In the months prior to leaving Heavy, I led an exciting project to build a hosting platform for our online products on top of Amazon’s Elastic Compute Cloud (EC2). We eventually launched our newest product at Heavy using EC2 as the primary hosting platform.
I’ve been following a lot of what other people have been doing with EC2 for data processing and handling big encoding or rendering jobs. This is not one of those projects.
We set out to build a fairly standard LAMP hosting infrastructure where we could easily and quickly add additional capacity. In fact, we can add new servers to our production pool in under 20 minutes, from the time we call the “run instance” API at EC2, to the time when public traffic begins hitting the new server. This includes machine startup time, adding custom server config files and cron jobs, rolling out application code, running smoke tests, and adding the machine to public DNS.
What follows is a general outline of how we do this.
Wait! But first, you should know that this article is pretty old and a lot has changed. After you’ve read this article, please take a look at my follow up post: EC2 Hosting Architecture, Two Years Later. — Mike
Heavy makes use of a pretty standard LAMP stack. Administration scripts are written in PHP, Perl, or Bash. There is a lot of caching in memory (memcached), file caching, and HTTP caching (Akamai). The new site requires a layer of front-end web servers that double as application servers and a database layer (with replication). The site is built entirely in PHP, making use of Zend Framework. The database is MySQL. We are not using Amazon’s SimpleDB service.
I chose CentOS for the operating system on our machine images. All of the machine images we built are designed specifically for their purpose, and there are a handful of them. For example, web servers run Apache, PHP, and some Perl libraries. Databases are installed with MySQL and PHP (for administration scripts). Memcached nodes are built with memcached and barely anything else.
Thorsten von Eicken at RightScale has written a lot of great material about their use of EC2. I took a lot of ideas from their blog, including the use of RightScripts. After banging around with some publicly available images, I started building my own by modifying their scripts for 32-bit and 64-bit Cent OS images.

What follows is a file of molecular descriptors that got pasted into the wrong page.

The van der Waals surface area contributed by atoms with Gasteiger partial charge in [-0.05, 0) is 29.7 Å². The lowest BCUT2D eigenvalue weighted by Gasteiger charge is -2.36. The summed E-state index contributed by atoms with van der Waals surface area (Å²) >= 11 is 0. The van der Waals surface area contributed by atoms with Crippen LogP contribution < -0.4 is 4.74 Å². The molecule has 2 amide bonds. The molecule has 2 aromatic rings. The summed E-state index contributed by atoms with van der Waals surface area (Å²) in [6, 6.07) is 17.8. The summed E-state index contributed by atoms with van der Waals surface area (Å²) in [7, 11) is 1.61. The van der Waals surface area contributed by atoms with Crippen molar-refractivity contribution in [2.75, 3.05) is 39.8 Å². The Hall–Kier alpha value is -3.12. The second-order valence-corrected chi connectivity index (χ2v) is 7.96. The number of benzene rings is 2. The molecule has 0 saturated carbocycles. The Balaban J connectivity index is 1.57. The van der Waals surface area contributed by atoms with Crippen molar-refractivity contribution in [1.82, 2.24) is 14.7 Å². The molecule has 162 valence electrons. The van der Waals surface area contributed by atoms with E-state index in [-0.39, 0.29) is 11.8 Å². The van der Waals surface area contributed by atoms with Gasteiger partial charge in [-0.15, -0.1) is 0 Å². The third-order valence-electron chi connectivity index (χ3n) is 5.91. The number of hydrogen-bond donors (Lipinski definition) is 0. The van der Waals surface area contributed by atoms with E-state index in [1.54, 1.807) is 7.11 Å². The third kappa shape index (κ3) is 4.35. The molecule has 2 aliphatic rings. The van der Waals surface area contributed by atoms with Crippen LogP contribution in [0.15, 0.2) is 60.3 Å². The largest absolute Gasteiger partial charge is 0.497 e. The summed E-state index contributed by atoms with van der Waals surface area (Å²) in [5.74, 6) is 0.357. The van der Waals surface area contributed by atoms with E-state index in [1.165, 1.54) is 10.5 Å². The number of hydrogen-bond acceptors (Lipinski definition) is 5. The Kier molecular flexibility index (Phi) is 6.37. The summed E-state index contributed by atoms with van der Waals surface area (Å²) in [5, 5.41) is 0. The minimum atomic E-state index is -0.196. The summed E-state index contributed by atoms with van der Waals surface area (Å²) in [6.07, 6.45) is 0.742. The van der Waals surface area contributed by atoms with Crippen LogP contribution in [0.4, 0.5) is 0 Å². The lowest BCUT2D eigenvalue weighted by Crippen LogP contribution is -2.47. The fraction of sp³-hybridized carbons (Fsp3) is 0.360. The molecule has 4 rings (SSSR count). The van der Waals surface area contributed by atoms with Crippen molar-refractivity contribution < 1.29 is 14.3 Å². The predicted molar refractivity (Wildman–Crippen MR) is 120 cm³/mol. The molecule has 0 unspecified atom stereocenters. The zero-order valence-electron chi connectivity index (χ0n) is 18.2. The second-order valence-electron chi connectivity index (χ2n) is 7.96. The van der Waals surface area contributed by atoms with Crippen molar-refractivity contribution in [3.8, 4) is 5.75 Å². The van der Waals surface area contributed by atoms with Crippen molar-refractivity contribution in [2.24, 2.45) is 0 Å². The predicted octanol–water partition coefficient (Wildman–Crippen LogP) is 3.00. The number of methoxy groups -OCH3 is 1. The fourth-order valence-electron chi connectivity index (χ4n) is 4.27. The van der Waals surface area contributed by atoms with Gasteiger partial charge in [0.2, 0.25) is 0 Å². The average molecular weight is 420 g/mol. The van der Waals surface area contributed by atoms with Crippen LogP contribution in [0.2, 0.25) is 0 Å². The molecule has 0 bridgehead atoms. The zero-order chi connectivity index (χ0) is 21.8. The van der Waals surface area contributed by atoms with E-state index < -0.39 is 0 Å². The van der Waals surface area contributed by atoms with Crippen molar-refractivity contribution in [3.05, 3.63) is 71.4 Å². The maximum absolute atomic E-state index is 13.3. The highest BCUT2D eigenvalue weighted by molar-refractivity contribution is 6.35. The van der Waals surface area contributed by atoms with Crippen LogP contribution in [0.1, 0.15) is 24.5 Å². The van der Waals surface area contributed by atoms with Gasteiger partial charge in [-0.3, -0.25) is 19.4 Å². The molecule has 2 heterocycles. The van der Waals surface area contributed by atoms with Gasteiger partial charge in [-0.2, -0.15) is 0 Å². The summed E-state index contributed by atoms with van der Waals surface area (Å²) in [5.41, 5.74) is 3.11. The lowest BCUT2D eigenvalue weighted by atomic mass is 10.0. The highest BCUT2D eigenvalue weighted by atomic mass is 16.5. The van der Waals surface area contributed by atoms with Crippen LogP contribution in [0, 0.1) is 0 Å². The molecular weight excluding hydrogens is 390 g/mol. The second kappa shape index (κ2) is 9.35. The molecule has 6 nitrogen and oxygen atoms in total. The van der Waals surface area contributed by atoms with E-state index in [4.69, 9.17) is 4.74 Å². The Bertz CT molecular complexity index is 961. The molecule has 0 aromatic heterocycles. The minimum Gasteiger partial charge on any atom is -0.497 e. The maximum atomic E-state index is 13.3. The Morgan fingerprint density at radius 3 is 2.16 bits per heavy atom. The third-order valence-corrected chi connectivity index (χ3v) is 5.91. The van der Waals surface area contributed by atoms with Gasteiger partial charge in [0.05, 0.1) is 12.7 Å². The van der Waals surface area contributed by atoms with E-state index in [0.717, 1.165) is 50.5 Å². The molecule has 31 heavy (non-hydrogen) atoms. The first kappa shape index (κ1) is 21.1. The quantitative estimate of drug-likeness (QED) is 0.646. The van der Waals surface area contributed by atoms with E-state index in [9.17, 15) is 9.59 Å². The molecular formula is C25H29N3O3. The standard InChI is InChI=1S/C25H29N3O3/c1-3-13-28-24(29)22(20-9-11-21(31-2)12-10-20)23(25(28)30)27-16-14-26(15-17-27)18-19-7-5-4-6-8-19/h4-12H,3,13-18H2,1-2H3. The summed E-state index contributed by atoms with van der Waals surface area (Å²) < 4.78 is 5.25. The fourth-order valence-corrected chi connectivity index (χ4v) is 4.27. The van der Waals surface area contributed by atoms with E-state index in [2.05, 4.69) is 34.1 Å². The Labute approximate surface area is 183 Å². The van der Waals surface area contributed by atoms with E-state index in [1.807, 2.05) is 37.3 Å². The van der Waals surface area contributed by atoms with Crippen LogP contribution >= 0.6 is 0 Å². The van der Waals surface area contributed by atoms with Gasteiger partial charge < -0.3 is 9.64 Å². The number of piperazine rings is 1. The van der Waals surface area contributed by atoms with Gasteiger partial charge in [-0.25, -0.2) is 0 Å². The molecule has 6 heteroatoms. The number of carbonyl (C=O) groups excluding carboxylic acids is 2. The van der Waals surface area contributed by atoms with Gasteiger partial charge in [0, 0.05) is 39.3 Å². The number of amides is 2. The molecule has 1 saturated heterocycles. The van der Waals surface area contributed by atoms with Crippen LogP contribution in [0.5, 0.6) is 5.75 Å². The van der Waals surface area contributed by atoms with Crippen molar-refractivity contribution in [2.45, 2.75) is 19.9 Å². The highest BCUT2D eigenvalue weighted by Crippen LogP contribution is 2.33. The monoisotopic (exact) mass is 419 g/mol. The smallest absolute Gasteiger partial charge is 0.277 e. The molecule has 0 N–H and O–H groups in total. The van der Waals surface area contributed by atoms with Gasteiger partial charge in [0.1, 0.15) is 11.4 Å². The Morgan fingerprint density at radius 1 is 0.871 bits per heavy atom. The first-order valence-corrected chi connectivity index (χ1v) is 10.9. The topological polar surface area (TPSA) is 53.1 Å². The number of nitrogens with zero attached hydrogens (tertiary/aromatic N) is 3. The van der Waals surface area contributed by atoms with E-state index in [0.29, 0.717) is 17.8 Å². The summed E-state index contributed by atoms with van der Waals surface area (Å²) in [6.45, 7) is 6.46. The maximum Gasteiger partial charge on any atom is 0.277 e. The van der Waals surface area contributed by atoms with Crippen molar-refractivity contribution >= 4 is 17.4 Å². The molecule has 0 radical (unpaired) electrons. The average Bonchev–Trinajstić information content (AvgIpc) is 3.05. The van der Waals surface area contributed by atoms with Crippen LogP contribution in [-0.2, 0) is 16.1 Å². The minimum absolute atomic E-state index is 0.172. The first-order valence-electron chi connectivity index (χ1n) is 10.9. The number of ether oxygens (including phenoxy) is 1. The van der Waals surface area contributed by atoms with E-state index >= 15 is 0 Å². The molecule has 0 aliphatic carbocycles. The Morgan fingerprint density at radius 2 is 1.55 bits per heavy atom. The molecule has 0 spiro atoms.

It took a little getting used to the manner of building images with these scripts, and getting the right software packages installed. Eventually it clicked and what I ended up with was a really simple script for building each type of machine that we would need. Even better, it was simple to go back and re-configure any of the images and roll them into new machines.
Many thanks to Thorsten for providing these scripts.
Amazon provides some fantastic command line tools for managing EC2 instances and getting status on the service. Unfortunately, these tools don’t really help much in terms of documenting what each server is doing. To keep track of this, I went to work building a control panel for our EC2 account that documents the roles for each machine and what products are running on it. Our plan was not to run a single web site, but multiple sites/products each with their own database and web server clusters.
The control panel, by the way, lived on a physical machine of ours (at RackSpace), and not on EC2.
We realized early that all of these machines would need to know how to find each other. Our control panel manages a global configuration file that lives in our S3 account that documents all of our servers’ roles. Every server is setup to to inspect this file and adjust its own application environment. For example, when a new web server comes online it grabs the configuration file and figures out which databases belong to the web site running on the instance. If a database fails and a slave takes over as the new master, web servers can figure that out on their own without anyone manually logging in to change configs or host files.